Whereas the surprisingly popular thriller Taken began with a suspenseful, nightmarish scenario—ex–CIA operative Bryan Mills (Liam Neeson) was forced to act when his daughter, Kim (Maggie Grace), was snatched by sex traffickers—this sequel doesn’t bother with such old-fashioned fripperies as plot or intrigue. The relatives of the jabbering, interchangeable ethnic baddies that our hero bumped off in the first film now want revenge. They follow Mills to Istanbul. They try to kill him. They fail. More violence occurs. The end.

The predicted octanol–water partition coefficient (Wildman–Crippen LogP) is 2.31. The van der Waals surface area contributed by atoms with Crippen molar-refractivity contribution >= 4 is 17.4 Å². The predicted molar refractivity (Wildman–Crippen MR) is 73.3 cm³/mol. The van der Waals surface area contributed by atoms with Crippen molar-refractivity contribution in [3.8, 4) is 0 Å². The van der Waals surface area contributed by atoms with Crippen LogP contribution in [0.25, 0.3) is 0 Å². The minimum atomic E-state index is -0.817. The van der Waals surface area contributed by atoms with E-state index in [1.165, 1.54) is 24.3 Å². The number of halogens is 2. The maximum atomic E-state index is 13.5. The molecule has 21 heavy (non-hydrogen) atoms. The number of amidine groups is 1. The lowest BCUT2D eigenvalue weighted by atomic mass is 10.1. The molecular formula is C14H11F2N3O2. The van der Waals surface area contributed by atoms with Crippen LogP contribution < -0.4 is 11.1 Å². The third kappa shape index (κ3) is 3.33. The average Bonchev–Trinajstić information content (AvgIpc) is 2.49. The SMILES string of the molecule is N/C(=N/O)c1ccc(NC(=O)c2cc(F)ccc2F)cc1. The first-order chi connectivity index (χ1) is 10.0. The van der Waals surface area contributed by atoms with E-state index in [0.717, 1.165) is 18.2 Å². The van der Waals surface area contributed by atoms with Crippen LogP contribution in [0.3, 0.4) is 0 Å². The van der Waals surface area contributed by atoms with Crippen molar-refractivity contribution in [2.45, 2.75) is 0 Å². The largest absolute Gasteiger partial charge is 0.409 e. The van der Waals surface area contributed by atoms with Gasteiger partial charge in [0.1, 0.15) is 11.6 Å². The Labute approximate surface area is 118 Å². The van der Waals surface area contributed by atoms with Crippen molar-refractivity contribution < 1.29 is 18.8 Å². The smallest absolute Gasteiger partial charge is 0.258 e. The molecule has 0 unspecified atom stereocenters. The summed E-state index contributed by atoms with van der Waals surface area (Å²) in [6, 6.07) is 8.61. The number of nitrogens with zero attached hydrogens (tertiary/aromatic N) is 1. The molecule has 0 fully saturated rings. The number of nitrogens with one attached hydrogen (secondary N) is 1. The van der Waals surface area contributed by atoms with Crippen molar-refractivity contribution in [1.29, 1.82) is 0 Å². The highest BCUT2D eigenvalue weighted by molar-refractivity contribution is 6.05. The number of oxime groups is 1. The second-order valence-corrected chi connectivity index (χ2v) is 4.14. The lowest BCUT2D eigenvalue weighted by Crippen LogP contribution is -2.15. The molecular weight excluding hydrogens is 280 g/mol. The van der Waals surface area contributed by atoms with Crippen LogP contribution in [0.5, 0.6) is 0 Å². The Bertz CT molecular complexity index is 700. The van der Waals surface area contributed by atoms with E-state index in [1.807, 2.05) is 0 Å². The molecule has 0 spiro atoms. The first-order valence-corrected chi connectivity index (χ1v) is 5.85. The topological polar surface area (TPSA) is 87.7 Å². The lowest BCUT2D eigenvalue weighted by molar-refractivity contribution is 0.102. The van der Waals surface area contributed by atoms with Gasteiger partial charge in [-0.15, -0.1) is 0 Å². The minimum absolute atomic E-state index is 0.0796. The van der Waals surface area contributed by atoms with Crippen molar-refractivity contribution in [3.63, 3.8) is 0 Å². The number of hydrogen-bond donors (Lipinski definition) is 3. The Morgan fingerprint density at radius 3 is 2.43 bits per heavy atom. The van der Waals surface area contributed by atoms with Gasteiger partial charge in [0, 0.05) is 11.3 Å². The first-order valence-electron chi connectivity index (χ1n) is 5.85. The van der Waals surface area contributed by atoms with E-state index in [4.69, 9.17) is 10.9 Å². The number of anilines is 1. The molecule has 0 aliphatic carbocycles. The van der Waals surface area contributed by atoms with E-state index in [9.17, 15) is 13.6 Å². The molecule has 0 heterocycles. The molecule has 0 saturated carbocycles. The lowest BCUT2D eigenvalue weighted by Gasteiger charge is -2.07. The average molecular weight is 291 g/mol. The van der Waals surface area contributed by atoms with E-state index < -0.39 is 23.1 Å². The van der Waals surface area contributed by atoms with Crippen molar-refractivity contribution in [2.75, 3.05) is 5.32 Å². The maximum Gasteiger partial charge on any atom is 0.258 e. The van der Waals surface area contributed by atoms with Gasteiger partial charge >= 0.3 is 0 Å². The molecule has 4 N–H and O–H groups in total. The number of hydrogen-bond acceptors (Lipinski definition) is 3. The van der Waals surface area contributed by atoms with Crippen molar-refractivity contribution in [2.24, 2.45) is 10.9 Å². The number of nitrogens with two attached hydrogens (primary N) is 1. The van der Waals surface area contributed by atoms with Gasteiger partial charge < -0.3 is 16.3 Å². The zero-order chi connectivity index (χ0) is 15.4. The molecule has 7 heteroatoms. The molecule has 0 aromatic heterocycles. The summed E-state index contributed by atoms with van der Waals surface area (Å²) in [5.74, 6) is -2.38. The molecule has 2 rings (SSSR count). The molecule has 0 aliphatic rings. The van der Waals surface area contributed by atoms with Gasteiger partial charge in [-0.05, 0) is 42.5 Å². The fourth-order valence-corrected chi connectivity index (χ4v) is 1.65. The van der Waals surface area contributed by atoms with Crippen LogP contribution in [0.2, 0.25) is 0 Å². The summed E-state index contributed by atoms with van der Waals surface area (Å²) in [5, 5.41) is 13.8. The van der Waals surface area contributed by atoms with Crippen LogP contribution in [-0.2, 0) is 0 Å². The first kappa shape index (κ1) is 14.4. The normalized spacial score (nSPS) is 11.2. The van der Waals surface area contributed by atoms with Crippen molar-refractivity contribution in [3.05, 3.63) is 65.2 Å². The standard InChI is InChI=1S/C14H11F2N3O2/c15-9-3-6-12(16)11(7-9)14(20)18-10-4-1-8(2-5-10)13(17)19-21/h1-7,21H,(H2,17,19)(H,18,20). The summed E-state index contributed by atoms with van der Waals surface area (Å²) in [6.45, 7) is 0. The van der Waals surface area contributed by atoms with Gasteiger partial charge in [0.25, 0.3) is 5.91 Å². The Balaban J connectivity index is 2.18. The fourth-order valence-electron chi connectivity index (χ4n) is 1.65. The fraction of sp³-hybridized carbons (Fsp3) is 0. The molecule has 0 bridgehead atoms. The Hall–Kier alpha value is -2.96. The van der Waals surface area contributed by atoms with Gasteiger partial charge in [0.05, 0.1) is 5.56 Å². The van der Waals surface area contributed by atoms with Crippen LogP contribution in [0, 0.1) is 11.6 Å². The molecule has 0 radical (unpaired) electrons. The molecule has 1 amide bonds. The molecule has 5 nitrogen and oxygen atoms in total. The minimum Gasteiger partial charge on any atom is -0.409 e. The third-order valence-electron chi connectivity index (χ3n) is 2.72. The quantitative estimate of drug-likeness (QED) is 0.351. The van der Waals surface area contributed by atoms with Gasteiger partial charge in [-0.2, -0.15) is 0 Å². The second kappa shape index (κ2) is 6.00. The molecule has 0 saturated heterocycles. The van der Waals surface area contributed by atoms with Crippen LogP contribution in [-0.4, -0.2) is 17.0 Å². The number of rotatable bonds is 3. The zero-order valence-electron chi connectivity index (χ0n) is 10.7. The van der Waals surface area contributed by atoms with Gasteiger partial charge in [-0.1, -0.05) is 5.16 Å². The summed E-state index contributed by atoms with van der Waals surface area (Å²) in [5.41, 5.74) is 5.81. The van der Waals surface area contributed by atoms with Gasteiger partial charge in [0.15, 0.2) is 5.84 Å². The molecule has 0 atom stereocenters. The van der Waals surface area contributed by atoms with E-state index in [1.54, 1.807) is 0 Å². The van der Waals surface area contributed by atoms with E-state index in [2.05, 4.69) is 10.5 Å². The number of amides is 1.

While much of the blame must fall to scriptwriters Luc Besson and Robert Mark Kamen—a sequence involving a bag of grenades and a map of Istanbul will spark nothing but gales of derisive laughter—the real culprit is director Olivier Megaton (Transporter 3). The action sequences feel like experiments in punishing an audience: a central car chase seems entirely composed of close-ups of smashing glass, spinning tires and sweaty hands grappling with gearshifts; a climactic punch-up in a Turkish bath quickly becomes as interesting as watching prepubescents play video games. We moviegoers may have become jaded about studios bilking our affection for quick bucks, but Taken 2 might be a new low: It’s a cynical, contemptuous attempt to squeeze the pockets of anyone who’s appreciated Neeson’s recent growly action-hero turns or who enjoyed the original film. Do not give its makers the satisfaction.